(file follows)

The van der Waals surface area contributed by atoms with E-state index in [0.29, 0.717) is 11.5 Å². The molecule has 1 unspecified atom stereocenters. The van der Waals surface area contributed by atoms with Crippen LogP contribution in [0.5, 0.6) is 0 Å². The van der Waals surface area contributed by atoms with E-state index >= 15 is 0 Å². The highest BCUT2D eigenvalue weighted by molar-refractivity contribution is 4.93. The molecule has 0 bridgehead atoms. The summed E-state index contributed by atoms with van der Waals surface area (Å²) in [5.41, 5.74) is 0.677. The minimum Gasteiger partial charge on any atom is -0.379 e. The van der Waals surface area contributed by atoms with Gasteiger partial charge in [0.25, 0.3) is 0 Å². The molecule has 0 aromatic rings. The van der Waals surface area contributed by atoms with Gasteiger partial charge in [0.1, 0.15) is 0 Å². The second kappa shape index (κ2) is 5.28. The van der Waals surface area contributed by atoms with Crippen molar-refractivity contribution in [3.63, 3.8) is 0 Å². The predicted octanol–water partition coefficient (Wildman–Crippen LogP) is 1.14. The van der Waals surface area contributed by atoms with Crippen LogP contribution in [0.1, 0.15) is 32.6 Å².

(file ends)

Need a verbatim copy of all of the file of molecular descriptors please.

The van der Waals surface area contributed by atoms with E-state index in [0.29, 0.717) is 11.5 Å². The molecule has 1 unspecified atom stereocenters. The van der Waals surface area contributed by atoms with Crippen LogP contribution in [0.5, 0.6) is 0 Å². The van der Waals surface area contributed by atoms with E-state index >= 15 is 0 Å². The highest BCUT2D eigenvalue weighted by molar-refractivity contribution is 4.93. The molecule has 0 bridgehead atoms. The summed E-state index contributed by atoms with van der Waals surface area (Å²) in [5.41, 5.74) is 0.677. The minimum Gasteiger partial charge on any atom is -0.379 e. The van der Waals surface area contributed by atoms with Gasteiger partial charge in [0.25, 0.3) is 0 Å². The molecule has 0 aromatic rings. The van der Waals surface area contributed by atoms with Gasteiger partial charge in [0.1, 0.15) is 0 Å². The second kappa shape index (κ2) is 5.28. The van der Waals surface area contributed by atoms with Crippen molar-refractivity contribution in [3.63, 3.8) is 0 Å². The predicted octanol–water partition coefficient (Wildman–Crippen LogP) is 1.14. The van der Waals surface area contributed by atoms with Crippen LogP contribution in [0.1, 0.15) is 32.6 Å².